What counts as a midemeanor in North Carolina?
In the state of North Carolina, there are 4 different types of misdemeanors. The sentence for a certain misdemeanor is determined by prior convictions and the particular circumstances of the crime. There are 3 different types of punishment in North Carolina: Active, Intermediate, and Community. Active punishments are jail time, whereas intermediate and community could be things like house arrest, probation, etc. The prior convictions are also divided into 3 levels. Level 1 has no previous convictions, level 2 has 1-4 convictions, and level 3 has 5 or more previous convictions. Starting with Class 3 offenses, the least serious type of crime, the punishment can range from 1-20 days of all 3 types of punishment, and a max $200 fine. Also, anyone who has no prior convictions and commits a Class 3 misdemeanor will only get a fine. An example of a Class 3 misdemeanor is vandalism. Class 2 offenses can have 1-60 days of all three types of punishment along with a maximum $1000 fine. A common example of a Class 2 crime is gambling. Class 1 crimes will result in 1-120 days of any type of punishment and no limit on the fine. An example of a Class 1 crime is trespassing. Class A1, the most severe type of crime, will have 1-150 days of any type of punishment and no limit on the fine as well. An example of this type of misdemeanor is an assault on a female.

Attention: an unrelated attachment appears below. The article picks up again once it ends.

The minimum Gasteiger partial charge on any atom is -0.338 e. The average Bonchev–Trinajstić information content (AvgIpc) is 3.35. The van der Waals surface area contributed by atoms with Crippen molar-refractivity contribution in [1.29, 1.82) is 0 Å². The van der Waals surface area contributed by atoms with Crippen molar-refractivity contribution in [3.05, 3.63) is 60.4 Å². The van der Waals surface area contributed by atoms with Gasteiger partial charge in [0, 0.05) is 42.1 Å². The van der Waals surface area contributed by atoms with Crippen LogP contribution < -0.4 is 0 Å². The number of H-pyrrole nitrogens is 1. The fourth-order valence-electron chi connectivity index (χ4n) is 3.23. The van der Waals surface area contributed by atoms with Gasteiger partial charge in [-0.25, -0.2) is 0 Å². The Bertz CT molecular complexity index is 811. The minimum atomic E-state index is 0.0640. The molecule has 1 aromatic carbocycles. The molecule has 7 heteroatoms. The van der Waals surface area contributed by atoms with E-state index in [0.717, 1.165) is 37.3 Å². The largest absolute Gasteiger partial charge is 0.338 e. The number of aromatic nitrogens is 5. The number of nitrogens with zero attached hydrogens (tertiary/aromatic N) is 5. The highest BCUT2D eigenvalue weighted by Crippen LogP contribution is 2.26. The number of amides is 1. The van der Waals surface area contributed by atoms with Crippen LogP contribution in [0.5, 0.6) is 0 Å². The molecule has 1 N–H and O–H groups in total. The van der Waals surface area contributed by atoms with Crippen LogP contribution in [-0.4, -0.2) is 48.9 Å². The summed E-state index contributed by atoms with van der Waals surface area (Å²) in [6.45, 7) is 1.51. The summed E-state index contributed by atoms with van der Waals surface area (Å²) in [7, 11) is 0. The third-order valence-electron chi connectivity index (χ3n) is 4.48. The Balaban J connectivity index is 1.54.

What counts as a felony in North Carolina?
There are ten different types of felonies in North Carolina ranging from Class A, the most severe, to Class 1, the least severe. The range of sentences for a felony is organized on a grid by the type of felony and the criminal history of the offender. The maximum sentence is the death penalty or life in prison. This is reserved for Class A felonies. Class 1 felonies only have a sentence ranging from 3-12 months. The rest of the classes between these two all have different ranges of sentences, and the judge determines the exact amount of time that must be served depending on the circumstances. Additionally, prior convictions are calculated into a point system, and the number of points an offender has determined the level they are at, from Level I-VI. After all of this is calculated, the dispositional ranges are found. This is the potential length the sentence could be. This is organized into three different types of ranges: the presumptive range, the aggravated range, and the mitigated range. The presumptive range is the standard amount based on the felony class and prior offenses. The aggravated range is an increased amount of potential time in prison if the case was more cruel than usual. Finally, a mitigated range is a reduced sentence, used for things like the offender thought that the crime was legal, or take on full responsibility for the crime. After all of this is decided, and the final range is set, then the judge will choose the exact sentence from the range. However, the sentence does not necessarily have to be prison time and can be active, intermediate, or community, as discussed in the misdemeanor section above. On top of all of this, there can be any number of fines in addition to the sentence.
How do I look up criminal records in North Carolina?